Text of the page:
Coronavirus Risk For Pregnant Canadians: Experts Urge Caution

Pregnant women haven’t fared well during previous respiratory outbreaks.
Coughing, fevers, and body aches are symptoms of both the flu and the new coronavirus. 
Coughing, fevers, and body aches are symptoms of both the flu and the new coronavirus. 

The country’s pregnancy experts have updated their stance on COVID-19 concerns for pregnant Canadians.

Now that COVID-19 a pandemic and states of emergencies are in effect for multiple provinces, the Society of Obstetricians and Gynaecologists of Canada (SOGC) has released an updated statement from its original stance in January, focusing on expected health outcomes for mothers who contact COVID-19, as well as prevention protocol during all stages of pregnancy.

Most births healthy, except for severely infected moms

Like their previous statement, the organization pointed out that pregnant women have compromised immune systems and haven’t fared well during previous respiratory outbreaks.

The SOGC outlined the higher mortality rates and need for urgent care pregnant women faced during epidemics like the 2003 SARS outbreak.

While many SARS-infected mothers had healthy births, the statement notes that those who suffered “adverse pregnancy outcomes,” which can range from spontaneous abortions in the first trimester and pregnancy loss, had severe compromises of their respiratory system.

“Given the limited data, it is too early to determine if higher rates of adverse outcomes are expected in pregnant women infected with COVID-19,” SOGC stated. “As with SARS and MERS, pregnancy outcomes are likely to be strongly correlated with degree of maternal illness.”

The SOGC’s previous statement in January suggested expecting Canadians were more likely to have the flu than COVID-19 and that there was “limited data” on how pregnant Canadians would be affected and advised checking off common causes like pneumonia and influenza first.

The only pregnant Canadians the statement singled out at the time as potential coronavirus patients were “women with a history of symptoms within 14 days of travel from the Wuhan region in China.”

Watch: will a face mask and hand sanitizer protect you from Coronavirus? Story continues below.

Risk of infecting fetus seems unlikely, but still unknown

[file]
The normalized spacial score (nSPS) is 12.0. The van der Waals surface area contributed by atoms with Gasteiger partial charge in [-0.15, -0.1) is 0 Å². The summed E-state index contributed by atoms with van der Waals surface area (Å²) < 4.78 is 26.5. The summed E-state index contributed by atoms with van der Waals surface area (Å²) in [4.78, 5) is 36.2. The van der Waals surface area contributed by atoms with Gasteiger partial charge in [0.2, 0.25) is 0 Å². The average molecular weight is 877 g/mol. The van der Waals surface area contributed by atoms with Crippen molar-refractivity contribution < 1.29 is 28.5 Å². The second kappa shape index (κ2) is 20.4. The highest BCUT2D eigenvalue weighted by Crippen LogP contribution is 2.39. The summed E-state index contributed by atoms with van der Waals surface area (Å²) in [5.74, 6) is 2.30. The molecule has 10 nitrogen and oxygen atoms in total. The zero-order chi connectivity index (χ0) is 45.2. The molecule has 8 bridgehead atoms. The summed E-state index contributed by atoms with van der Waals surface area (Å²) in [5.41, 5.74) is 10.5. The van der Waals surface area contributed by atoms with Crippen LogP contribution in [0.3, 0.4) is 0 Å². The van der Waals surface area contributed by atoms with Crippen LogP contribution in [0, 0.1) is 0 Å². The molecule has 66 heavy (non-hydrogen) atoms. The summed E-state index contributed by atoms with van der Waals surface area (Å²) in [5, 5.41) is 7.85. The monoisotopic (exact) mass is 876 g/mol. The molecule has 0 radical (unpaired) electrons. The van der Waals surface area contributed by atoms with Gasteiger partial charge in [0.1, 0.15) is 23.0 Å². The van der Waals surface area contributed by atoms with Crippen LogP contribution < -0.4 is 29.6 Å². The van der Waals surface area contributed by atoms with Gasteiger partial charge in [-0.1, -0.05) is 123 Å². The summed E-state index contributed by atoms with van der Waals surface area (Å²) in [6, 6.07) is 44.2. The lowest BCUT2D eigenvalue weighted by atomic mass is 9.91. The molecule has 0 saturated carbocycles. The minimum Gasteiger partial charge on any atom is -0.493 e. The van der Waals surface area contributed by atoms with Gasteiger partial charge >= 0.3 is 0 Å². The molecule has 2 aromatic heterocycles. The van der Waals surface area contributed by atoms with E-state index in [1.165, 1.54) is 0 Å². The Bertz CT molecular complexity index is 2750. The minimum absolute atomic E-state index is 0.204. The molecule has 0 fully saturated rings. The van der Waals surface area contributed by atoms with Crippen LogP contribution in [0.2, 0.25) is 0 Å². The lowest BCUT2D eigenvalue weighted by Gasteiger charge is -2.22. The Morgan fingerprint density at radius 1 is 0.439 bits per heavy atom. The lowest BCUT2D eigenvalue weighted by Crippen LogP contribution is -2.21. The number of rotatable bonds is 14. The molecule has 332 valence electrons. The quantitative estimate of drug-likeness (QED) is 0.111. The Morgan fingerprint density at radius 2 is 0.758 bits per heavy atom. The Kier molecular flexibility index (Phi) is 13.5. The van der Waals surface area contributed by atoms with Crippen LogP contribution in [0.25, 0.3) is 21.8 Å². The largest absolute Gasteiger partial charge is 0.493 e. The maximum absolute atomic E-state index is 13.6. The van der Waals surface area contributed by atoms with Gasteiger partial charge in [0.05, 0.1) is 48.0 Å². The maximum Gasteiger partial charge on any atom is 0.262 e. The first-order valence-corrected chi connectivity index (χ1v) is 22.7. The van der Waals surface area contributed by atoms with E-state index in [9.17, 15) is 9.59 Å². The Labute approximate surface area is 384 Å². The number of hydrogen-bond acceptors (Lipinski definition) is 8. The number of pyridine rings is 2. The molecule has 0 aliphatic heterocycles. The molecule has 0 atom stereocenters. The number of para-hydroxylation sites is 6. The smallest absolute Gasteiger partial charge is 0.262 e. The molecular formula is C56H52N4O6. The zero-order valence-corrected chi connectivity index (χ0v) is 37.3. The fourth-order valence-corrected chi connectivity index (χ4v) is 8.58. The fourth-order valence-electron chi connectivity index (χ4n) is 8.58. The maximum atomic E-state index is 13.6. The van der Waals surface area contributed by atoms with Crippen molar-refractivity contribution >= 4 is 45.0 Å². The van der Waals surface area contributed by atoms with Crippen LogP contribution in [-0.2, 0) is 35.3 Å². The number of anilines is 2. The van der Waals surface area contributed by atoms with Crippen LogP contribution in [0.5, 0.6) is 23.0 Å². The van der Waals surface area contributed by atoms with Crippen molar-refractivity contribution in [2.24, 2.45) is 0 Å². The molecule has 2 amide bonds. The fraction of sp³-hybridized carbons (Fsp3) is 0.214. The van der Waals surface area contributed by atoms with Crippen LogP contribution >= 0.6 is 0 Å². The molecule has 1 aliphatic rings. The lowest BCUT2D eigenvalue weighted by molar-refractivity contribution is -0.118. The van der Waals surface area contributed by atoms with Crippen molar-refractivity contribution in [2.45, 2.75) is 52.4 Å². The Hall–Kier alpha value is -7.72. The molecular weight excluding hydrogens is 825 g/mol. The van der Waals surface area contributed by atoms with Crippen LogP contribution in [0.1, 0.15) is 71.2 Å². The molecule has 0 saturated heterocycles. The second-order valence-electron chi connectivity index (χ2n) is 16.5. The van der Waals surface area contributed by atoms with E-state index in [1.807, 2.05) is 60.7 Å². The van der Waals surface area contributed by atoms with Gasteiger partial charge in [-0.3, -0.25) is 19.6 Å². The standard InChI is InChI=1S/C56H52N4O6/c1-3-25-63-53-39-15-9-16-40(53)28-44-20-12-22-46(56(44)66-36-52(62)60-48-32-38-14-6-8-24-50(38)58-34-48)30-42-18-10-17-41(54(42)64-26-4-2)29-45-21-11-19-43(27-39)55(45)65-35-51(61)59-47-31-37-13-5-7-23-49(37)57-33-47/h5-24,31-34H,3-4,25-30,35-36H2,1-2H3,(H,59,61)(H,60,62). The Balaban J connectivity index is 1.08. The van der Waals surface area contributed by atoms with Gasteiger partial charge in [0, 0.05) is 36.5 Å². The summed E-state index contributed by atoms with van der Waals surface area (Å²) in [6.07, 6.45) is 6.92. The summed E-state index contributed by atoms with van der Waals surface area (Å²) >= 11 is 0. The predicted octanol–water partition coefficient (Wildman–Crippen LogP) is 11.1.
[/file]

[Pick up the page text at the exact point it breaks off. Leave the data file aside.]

The jury is mixed on whether a parent with COVID-19 can pass the virus onto their unborn child.

Although the SOGC statement notes that there are no known cases, the risk can’t be “completely excluded.”

A UK case is raising questions, as a London mother and her newborn tested positive for COIVD-19. Medical experts are still determining whether the newborn was infected before or after birth.

“There aren’t any respiratory viruses that we know of that cross the fetus,” Dr. Rajeev Fernando, an infectious disease expert in Southampton, N.Y., told pregnancy resource site What To Expect.

Previous births boost this claim. A 2016 case study following a pregnant woman infected with Middle Eastern Respiratory Syndrome Coronavirus (MERS-CoV) reports that she recovered after treatment and had a healthy baby boy.

And a pregnant Wuhan resident believed to be infected with the coronavirus had a successful, healthy delivery.

The baby <a href="https://www.thesun.co.uk/news/11170653/newborn-baby-coronavirus-worlds-youngest-victim/" target="_blank" rel="noopener noreferrer">was tested minutes after birth in a London hospital</a>, the Sun reports.
The baby was tested minutes after birth in a London hospital, the Sun reports.

How to protect against coronavirus and other viruses

Pregnancy makes it hard for bodies to fight off infection such as the flu, which is why the Canadian government recommends getting the flu shot to prevent falling ill.

Regular hand-washing and using hand sanitizers can prevent the spread of the coronavirus, as well as other contagious illnesses.

Like many Canadians, pregnant individuals should take Prime Minister Justin Trudeau’s advice and practice social distancing.

Stay home if you feel unwell in order to prevent potentially spreading illness. The SOGC statement suggests watchful waiting as appropriate protocol.

If your symptoms worsen and you believe you’ve had COVID-19 contact, it would be smart to seek a medical professional’s advice.

Should you have respiratory problems, the SOGC recommends wearing a facial mask when entering a location to get tested. It recommends health care providers delay routine check-ups when pregnant Canadians are getting tested or have tested positive.

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